“How long has it been since you’ve had your eyes examined?” she asked.
“Uh, 2009 was the last time. Unless you count the time I got a splinter in my eye and they checked me out.” I answered. The eye doctor gave me a look.
“Then your current glasses are four years old?”
“No, I got these glasses in 2000. When they checked me in 2009 they found my eyes hadn’t changed so there was no need to replace them.” She gave me the same look. It reeked of impatience.
“That’s a long time, the eyes usually change in middle age.” I didn’t reply, I just looked at her. It was obvious to me that my eyes hadn’t changed, and I was pretty sure they were still unchanged. My current glasses allowed me to see just fine. My whole purpose of going to the optomitrist was to get a second pair of glasses, perhaps with Transitions lenses, and to investigate contact lenses.
She directed me onto a stool and pulled her eye machine over and had me lean into it. It was the typical eye testing machine and looked kind of interesting, kind of complex and a little intimidating. The lights in the room dimmed and we began to play the eye test game. “Read the letters line by line.” she instructed, and we were off and running. Before long she was flipping lenses in and out of my field of vision and asking “better,” or “worse?” After a while I couln’t tell which was better or worse, the letters I was reading all looked the same to me. She said “Hunh.”
“Hunh?” I repeated. “What’s ‘hunh?’”
“It appears that your eyes are still unchanged. That’s unusual.”
“Why is that so unusual?” I asked.
“Because people tend to become more farsighted as they get older. For the nearsighted, their vision improves, for the farsighted, their eyes require more correction.” she answered.
“Well, I always had excellent vision as a kid and was fairly eagle-eyed into my late thirties. But I started having a little trouble with print up close and so back in 1989 I got a pair of glasses and they lasted me until 2000. I replaced them because I dropped them and put a small chip right in my field of vision. It became annoying and I figured it had been a decade since I’d been checked, so I went in. My eyes had changed again and I had these glasses made.” I said, pointing to my trusty bifocals. “So I guess my eyes got their changes out of their system by then, because they still work just fine.”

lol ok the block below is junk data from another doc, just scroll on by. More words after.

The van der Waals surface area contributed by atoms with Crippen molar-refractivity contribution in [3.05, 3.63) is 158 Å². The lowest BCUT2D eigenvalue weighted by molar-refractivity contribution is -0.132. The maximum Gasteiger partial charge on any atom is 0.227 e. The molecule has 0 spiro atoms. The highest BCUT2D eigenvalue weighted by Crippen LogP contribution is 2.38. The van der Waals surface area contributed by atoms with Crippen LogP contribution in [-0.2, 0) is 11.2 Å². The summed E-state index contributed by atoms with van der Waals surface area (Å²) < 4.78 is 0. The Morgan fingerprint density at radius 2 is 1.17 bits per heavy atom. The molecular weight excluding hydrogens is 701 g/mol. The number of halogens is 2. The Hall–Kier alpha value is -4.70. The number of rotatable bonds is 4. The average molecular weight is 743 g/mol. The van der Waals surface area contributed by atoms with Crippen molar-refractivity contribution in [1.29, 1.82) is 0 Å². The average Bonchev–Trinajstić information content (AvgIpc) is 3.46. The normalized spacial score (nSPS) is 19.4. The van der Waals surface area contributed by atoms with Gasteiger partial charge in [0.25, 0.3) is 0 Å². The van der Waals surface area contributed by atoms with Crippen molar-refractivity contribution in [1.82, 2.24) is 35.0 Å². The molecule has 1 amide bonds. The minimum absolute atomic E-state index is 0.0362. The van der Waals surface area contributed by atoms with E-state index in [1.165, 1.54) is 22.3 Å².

“And you’re looking to purchase a spare pair with sun filtering.”
“Yep. And I also want to try contacts.” I added.
“Well, the eyes tend to get drier as we age and so contacts may be irritating. What makes you want to try them? Do your glasses bother you?”
I chuckled. “Actually, I want the contacts so it makes it easier for me to use my Google Glass.”
“What’s a Google glass?” she asked. I reached to where my jacket was hanging fro the back of the chair and pulled out my Glass carry sack. I removed Glass from it and put the appliance on. “Oh! I’ve seen those on television. It’s a little computer, right?”
“More or less. It’s an interface to a computer and has some of its own functions, mostly visual record and display.”
“And you’ve been wearing it on top of your regular glasses?” asked the doctor.
“Yes, and it’s a little cumbersome.”
“I bet. Well, let’s see how well you stand up to contacts. We’ll try out some prescriptionless gas permeables on you and see how you do.”
“Lead on.” I said.
It did not go well. My eyes were too dry for the contacts and became red and irritated in short order. We discussed a number of options, one of them being Lasik surgery. A few people I know have had Lasik and they like the outcome, but all of them say that they have a little distortion that causes problems at night. This little distortion picks up light and reflects it into the eye. It sounds just like the little divot I had in my glasses all those years back. The little glare from oncoming light could be a little blinding, a problem when driving and a distraction in movie theaters. The fact that all of the people I knew personally who’d had Lasik had the identical complaint, I never gave much thought to having the procedure. Plus that, the cost was awfully high and I’d have to bear it myself. The VA doesn’t do Lasik.
Then again, in spite of the VA providing vision care, I was at America’s Best because I’m not a fan of the VA care. Back in 2009 they made a set of glasses for me. It took nineteen weeks for the glasses to show up from the processing plant is Boise, I daho, and they were awful. Bifocals, one of the secondary lens cuts sat literally in the middle of the lens while the other was at the bottom center where it belonged. I threw them away, they were useless and didn’t bother to go back and go through the long, long wait again. I preferred to spend the money at a place I had success with, and coulld get my glasses in about a week. This is one area where I think the VA should contract out to local providers. Sure, do the testing and other care procedures at the VA clinic, but have a local provider grind and set the lenses. It would make for a much faster turn around for the vets and probably be cheaper in the long run. Almost five months was a ridiculous wait, especially to result in so spectacular a failure.
For the present I’m getting the glasses. I can get contacts any time I choose to, so if my eyes regain the moisture needed to lubricate them against the contacts, I can use them. The doctor commented that a number of her patients who’d experienced chemotherapy had their eyes dry out in contrast to earlier in life. That people who’d worn contacts comfortably and successfully had to abandon their use as a portion of the cost of anti-cancer treatment.
At least I will have glasses that adjust to light, and that’s a step forward.